Although, as a reader, I would like to encourage authors to write larger numbers of original stories, this is a nice example of how a tried and true premise can be given an entertaining treatment that makes it worth revisiting. (It also happens to be one of my personal favorites.)
Richard Blackthorne has been a recluse since an accident left ugly scars on his face and body. Unable to cope with the disfigurement of her handsome husband, his wife left, neglecting to tell him that she was pregnant with their child. Richard learns of the childís existence when the wife dies, and arranges for four-year-old Kelly to come live with him.
Since he is sure his deformities will frighten the child, he hires a nanny from a company called Wife, Incorporated. (I gather that there is a series of books about Wife, Inc. but it doesnít seem to figure significantly in this plot.) The nanny, Laura Cambridge, put herself through college with money won in beauty pageants and has now found her true vocation as a teacher. Laura arrives early, to settle in before Kelly is brought home, and is infuriated to discover that Richard does not intend to show himself to her, or to his grieving daughter, and that, in fact, no one has seen him since he came to live there.
Beauty and the Beast is a story of enduring charm, and this is an appealing and quite romantic retelling in a modern setting. Of the two protagonists, Richard is a little more trapped by the archetype - unfortunately Beasts tend to get stalled inside ďI am ugly therefore unlovableĒ which tends not to add a lot of color to the character. Laura, however, although also a victim of her looks in some ways, is refreshingly natural and open, and does not obsess either about her appearance or its impact on her life. Her concern is for Kelly and Richard.
Like all good Beauty and the Beast tales, this one is propelled by the insistent attraction of Richard and Laura, and nicely enhanced by his growing love for his daughter and a yearning to be a father to her. Hard as he tries, Richard canít stay away from either of them. There are also, in case you were wondering, a wise handyman, suspicious villagers and a spooky castle.
Which brings us to my one complaint about this book. This castle is more dramatically lit than an Orson Wells remake of The Haunting. Okay, Richard only comes out at night, but the place is apparently so gloomy that he can be in the same room with Laura and she canít see what he looks like. The shadows are so sharp edged that he can be looking right at her and she can only see the unscarred half of his face. Itís understandable that the author wants to get her characters together but, Iím sorry, if thereís enough light for her to be able to find his chest and get close enough to poke him in it, thereís enough light to get a gander at him. The constant, convenient, magical obscuring of Richardís face started to pull me out of the story, although itís a tribute to the writing that I wanted to see him.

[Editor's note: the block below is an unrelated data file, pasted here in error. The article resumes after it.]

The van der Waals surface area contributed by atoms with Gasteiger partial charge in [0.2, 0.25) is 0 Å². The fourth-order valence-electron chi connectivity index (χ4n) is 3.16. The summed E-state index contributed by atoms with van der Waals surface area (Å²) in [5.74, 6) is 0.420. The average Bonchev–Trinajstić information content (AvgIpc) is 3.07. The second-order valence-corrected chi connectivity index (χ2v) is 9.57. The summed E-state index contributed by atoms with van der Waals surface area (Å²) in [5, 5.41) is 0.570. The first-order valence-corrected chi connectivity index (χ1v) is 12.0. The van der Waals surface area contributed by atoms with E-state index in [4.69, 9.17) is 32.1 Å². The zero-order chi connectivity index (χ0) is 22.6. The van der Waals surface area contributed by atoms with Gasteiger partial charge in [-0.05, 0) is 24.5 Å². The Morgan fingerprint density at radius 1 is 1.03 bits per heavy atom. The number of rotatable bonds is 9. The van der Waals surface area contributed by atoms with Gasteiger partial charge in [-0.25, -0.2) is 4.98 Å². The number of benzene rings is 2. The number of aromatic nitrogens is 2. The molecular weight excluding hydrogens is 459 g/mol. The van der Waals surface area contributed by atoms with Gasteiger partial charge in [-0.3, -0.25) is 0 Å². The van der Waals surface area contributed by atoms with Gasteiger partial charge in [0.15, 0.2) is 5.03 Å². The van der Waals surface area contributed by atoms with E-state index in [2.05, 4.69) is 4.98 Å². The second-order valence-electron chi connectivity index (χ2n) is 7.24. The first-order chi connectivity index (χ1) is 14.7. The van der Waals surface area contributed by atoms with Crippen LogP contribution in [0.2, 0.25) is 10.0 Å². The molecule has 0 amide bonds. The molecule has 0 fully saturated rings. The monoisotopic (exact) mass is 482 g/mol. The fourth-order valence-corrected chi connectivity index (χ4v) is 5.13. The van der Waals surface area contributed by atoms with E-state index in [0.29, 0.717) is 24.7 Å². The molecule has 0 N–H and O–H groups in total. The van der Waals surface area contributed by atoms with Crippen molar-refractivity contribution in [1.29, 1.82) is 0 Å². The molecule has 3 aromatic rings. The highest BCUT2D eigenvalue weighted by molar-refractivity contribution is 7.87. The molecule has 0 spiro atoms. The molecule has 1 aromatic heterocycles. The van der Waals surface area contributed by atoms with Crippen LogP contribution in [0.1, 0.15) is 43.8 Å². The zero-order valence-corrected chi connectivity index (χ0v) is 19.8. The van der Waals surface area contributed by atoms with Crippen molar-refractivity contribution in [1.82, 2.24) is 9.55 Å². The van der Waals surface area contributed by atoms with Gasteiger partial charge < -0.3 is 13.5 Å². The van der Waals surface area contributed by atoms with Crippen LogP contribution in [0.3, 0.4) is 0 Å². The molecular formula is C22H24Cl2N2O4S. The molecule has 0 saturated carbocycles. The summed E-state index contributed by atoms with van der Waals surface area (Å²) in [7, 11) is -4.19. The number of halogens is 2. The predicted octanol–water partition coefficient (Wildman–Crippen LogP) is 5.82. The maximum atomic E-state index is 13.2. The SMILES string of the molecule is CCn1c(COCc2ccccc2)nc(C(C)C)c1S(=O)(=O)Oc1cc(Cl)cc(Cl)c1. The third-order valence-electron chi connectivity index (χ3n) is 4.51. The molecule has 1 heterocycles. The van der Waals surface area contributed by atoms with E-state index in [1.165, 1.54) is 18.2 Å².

The times when their developing relationship does pull me in without a quibble is when they communicate out of visual contact - over the intercom; the frustrating, particularly for the heroine, conversations from behind a door; the times he enters a room behind her. It would have added immensely to my enjoyment if the author had obeyed her own plot convention more strictly and forced herself to move the story and the relationship forward without trying to cheat around it.
On the whole however, I love a romantic fairy tale, and could never resist the one about the wounded Beast reclaimed by the love of a good woman. And it doesnít hurt that heís great in bed.
I have one more note, directed not to the author but to the editor, just in case anyone is listening. The reference to Jane Eyre in the cover copy is gratuitous, pretentious, misleading, and not a service to Ms. Fetzerís book. Why would you do that?